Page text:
North Tyneside Council
NAA were commissioned by North Tyneside Council to excavate a series of trial trenches to inform a proposed planning application for a small development at the site to improve visitor facilities and access to the Grade II listed 19th century lighthouse and its associated buildings. The site possibly represents one of the more unusual locations for an archaeological dig, with resident seals and sea birds as well as tidal working hours – time and tide wait for no man, or archaeologist!
Four small trial trenches were to be excavated around the lighthouse and visitor’s centre to identify any buried remains and assess the condition of the building foundations and the deposits on which they were constructed. Human remains had also been encountered during the construction of the lighthouse and adjacent Fishermen’s Cottages during the 19th century and periodically thereafter during small-scale construction works on the island. The human remains were thought to relate to burials associated with a medieval chapel of St Helen on the island and therefore a further key aim of the work was to potentially identify any in situ burials or structural remnants relating to this earlier phase of activity.
The trenches identified that prior to the construction of the lighthouse, the natural ground surface of the island had been capped with a thick layer of brown clay which contained fragments of brick rubble. Trench 3 demonstrated that the construction cut for the lighthouse tower was excavated through the redeposited clay, whereas the attached lighthouse-keeper’s cottage/visitor centre had been constructed later, atop sandstone foundations above the construction cut and artificial clay surface. The present ground level had then been attained by backfilling the area around the lighthouse with sand and rubble before capping it with concrete, representing a significant change to the topography of the island. A span of copper wire was also identified running across Trench 3 and is thought to have been the original earth wire for the lightning conductor atop the lighthouse tower.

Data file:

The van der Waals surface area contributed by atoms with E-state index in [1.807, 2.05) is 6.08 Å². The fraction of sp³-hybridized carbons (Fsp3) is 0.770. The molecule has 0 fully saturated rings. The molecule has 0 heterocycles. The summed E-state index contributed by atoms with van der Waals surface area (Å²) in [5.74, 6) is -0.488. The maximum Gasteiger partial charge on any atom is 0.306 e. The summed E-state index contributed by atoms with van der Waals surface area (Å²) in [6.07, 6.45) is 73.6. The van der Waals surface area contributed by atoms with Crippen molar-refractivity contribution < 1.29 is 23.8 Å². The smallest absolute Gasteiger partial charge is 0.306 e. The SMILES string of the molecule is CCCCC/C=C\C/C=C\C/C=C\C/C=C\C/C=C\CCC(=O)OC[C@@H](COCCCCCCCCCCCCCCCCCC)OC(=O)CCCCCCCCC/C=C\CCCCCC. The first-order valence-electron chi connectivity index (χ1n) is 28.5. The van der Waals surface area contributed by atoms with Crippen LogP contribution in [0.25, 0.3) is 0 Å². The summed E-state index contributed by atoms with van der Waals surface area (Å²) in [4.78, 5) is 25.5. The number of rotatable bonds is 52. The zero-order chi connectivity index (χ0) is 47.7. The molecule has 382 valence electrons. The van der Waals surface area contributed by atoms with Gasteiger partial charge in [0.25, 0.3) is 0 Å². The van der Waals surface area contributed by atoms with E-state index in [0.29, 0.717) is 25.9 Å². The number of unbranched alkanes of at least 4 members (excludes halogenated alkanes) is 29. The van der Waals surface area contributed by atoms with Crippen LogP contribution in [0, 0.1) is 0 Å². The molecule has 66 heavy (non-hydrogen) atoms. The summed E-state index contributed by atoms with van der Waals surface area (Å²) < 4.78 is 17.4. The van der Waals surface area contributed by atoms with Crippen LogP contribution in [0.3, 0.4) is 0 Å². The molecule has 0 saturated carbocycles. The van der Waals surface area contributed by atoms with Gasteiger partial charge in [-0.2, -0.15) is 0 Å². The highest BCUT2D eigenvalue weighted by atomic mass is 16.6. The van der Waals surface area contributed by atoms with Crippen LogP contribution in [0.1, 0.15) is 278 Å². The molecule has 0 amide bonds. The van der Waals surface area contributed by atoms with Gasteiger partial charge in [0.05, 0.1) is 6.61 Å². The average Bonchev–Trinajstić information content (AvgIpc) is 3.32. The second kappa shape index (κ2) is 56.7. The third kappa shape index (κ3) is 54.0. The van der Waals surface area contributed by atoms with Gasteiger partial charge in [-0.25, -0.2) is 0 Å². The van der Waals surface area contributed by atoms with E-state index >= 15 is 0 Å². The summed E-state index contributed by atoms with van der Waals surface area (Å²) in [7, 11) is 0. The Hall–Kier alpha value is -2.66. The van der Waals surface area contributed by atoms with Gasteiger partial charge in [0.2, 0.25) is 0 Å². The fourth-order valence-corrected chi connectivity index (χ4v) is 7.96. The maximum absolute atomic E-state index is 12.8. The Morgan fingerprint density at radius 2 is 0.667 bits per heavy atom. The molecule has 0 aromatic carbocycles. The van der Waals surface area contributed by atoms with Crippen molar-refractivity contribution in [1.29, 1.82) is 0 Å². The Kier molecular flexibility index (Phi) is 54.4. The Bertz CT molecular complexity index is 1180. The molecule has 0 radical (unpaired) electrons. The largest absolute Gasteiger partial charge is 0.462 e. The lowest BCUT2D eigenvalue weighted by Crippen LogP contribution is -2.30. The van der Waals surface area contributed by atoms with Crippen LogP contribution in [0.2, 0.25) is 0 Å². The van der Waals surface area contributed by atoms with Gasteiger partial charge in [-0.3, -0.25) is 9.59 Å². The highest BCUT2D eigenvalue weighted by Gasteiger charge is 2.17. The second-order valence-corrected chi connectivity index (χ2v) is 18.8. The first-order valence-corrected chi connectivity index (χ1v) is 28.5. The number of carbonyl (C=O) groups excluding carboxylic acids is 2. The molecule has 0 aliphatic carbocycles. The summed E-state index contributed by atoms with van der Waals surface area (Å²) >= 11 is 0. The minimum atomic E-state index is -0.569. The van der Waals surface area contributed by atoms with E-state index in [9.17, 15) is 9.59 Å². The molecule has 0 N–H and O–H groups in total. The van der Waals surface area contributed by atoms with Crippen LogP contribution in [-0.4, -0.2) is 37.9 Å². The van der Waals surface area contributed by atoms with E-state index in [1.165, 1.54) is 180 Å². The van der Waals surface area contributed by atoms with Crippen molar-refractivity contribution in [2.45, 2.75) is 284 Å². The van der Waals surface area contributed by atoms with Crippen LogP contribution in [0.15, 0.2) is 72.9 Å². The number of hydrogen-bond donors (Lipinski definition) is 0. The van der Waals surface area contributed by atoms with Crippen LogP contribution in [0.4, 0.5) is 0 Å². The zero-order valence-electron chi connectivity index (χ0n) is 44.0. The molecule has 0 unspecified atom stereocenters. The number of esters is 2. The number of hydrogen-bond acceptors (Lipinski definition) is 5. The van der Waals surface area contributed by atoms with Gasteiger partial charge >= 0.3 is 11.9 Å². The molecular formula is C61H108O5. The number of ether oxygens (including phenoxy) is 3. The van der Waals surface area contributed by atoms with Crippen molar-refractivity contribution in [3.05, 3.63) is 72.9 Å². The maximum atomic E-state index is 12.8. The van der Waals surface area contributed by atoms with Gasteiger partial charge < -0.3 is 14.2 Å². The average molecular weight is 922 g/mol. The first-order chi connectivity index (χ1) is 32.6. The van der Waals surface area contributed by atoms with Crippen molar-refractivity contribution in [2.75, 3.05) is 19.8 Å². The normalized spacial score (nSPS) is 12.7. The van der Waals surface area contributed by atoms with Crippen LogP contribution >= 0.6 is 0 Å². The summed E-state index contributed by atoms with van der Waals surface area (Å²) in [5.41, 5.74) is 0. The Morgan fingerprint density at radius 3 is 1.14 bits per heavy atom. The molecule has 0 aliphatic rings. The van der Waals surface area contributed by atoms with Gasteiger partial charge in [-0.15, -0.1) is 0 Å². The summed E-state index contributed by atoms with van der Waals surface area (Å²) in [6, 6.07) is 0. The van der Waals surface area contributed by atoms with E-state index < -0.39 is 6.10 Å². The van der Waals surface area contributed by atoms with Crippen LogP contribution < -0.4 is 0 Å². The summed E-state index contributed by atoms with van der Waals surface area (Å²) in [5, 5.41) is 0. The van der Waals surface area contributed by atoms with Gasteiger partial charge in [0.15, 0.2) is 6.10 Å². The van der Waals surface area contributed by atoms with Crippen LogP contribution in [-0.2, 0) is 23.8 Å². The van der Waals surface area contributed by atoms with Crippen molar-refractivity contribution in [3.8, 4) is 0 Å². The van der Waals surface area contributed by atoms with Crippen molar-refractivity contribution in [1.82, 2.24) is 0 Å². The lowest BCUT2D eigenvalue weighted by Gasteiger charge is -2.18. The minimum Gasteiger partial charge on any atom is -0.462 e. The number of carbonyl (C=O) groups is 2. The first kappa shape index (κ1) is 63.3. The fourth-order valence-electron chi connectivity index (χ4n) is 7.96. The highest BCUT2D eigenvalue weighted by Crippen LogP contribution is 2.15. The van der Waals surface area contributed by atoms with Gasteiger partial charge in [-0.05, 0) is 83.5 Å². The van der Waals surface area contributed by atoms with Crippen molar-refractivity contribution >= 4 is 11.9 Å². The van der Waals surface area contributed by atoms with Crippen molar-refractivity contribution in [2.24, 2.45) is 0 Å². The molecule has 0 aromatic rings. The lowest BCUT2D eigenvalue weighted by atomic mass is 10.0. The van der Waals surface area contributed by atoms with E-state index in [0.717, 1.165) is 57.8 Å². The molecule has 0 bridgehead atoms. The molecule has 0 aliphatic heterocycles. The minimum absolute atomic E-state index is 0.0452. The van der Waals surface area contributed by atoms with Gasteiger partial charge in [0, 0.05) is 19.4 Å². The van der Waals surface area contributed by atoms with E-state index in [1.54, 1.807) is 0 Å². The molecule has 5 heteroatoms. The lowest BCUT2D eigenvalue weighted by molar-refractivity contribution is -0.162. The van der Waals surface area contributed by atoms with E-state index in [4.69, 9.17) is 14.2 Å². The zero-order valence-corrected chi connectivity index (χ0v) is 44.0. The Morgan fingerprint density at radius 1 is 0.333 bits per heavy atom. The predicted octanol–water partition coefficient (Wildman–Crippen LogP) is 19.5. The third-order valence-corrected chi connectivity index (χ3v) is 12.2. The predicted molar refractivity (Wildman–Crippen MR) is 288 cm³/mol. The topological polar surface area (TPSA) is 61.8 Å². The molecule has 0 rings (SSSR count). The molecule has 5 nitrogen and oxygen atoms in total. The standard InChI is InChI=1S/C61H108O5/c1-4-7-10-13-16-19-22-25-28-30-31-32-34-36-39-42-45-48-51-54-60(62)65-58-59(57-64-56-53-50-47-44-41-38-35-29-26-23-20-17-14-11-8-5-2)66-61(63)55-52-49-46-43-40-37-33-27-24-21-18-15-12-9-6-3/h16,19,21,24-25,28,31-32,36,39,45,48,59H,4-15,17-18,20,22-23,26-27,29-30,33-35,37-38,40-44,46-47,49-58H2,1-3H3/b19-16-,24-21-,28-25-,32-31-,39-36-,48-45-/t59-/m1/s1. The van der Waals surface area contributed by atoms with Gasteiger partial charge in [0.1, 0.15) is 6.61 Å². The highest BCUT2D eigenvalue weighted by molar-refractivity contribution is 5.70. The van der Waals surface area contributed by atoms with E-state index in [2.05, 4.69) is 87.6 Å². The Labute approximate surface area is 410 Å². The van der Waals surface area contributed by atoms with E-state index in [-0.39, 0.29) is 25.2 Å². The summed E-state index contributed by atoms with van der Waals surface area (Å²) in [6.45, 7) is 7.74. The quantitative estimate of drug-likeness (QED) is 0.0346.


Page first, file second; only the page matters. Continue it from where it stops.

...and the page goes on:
Three trenches had demonstrated that the 1.2m depth limit of our evaluation trenches was mainly comprising made up ground associated with the 19th century construction of the lighthouse buildings and therefore our hope of finding anything earlier was fading. But in true archaeological tradition, towards the end of a Friday afternoon, at the base of our final evaluation trench was revealed a human burial. The burial was situated beneath the construction cut of the lighthouse-keeper’s cottages, which had unfortunately truncated the lower half of the grave. It was orientated east to west and was cut into a dark brown, sandy-clay, which presumably represented the original ground surface of St Mary’s Island. Only the top of the skull of the skeleton was revealed, which demonstrated the occupant to be facing north. Due to health and safety restrictions, no further excavation could be conducted, and the remains were recorded and left in situ in the event of further work. Although we were unable to discern further detail from the human remains, their presence represents the first archaeological evidence for the siting of a potentially medieval burial ground on St Mary’s Island.